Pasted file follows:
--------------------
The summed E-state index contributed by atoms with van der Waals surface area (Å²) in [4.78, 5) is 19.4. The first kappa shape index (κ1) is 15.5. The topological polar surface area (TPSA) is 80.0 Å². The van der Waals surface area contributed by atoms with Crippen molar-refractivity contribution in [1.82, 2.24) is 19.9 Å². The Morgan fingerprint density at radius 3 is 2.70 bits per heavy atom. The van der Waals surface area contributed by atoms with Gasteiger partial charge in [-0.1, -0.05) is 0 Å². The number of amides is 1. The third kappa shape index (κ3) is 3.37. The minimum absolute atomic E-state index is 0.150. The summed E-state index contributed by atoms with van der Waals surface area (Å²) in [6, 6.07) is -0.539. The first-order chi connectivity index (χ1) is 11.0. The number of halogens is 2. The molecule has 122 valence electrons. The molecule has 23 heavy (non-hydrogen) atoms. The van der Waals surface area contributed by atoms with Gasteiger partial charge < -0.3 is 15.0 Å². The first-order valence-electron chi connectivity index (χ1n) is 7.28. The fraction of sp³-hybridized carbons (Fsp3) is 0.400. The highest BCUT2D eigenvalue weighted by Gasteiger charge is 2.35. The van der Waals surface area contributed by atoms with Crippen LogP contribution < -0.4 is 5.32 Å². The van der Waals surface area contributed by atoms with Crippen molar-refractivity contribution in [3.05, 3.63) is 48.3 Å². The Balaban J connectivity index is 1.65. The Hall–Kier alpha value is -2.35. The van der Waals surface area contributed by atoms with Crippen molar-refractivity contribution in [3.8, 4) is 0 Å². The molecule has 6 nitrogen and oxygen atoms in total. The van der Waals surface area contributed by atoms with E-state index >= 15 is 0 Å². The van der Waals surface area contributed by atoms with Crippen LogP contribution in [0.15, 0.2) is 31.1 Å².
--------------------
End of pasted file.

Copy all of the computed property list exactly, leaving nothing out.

The summed E-state index contributed by atoms with van der Waals surface area (Å²) in [4.78, 5) is 19.4. The first kappa shape index (κ1) is 15.5. The topological polar surface area (TPSA) is 80.0 Å². The van der Waals surface area contributed by atoms with Crippen molar-refractivity contribution in [1.82, 2.24) is 19.9 Å². The Morgan fingerprint density at radius 3 is 2.70 bits per heavy atom. The van der Waals surface area contributed by atoms with Gasteiger partial charge in [-0.1, -0.05) is 0 Å². The number of amides is 1. The third kappa shape index (κ3) is 3.37. The minimum absolute atomic E-state index is 0.150. The summed E-state index contributed by atoms with van der Waals surface area (Å²) in [6, 6.07) is -0.539. The first-order chi connectivity index (χ1) is 11.0. The number of halogens is 2. The molecule has 122 valence electrons. The molecule has 23 heavy (non-hydrogen) atoms. The van der Waals surface area contributed by atoms with Gasteiger partial charge < -0.3 is 15.0 Å². The first-order valence-electron chi connectivity index (χ1n) is 7.28. The fraction of sp³-hybridized carbons (Fsp3) is 0.400. The highest BCUT2D eigenvalue weighted by Gasteiger charge is 2.35. The van der Waals surface area contributed by atoms with Crippen LogP contribution < -0.4 is 5.32 Å². The van der Waals surface area contributed by atoms with Crippen molar-refractivity contribution in [3.05, 3.63) is 48.3 Å². The Balaban J connectivity index is 1.65. The Hall–Kier alpha value is -2.35. The van der Waals surface area contributed by atoms with Crippen molar-refractivity contribution in [3.8, 4) is 0 Å². The molecule has 6 nitrogen and oxygen atoms in total. The van der Waals surface area contributed by atoms with E-state index >= 15 is 0 Å². The van der Waals surface area contributed by atoms with Crippen LogP contribution in [0.15, 0.2) is 31.1 Å².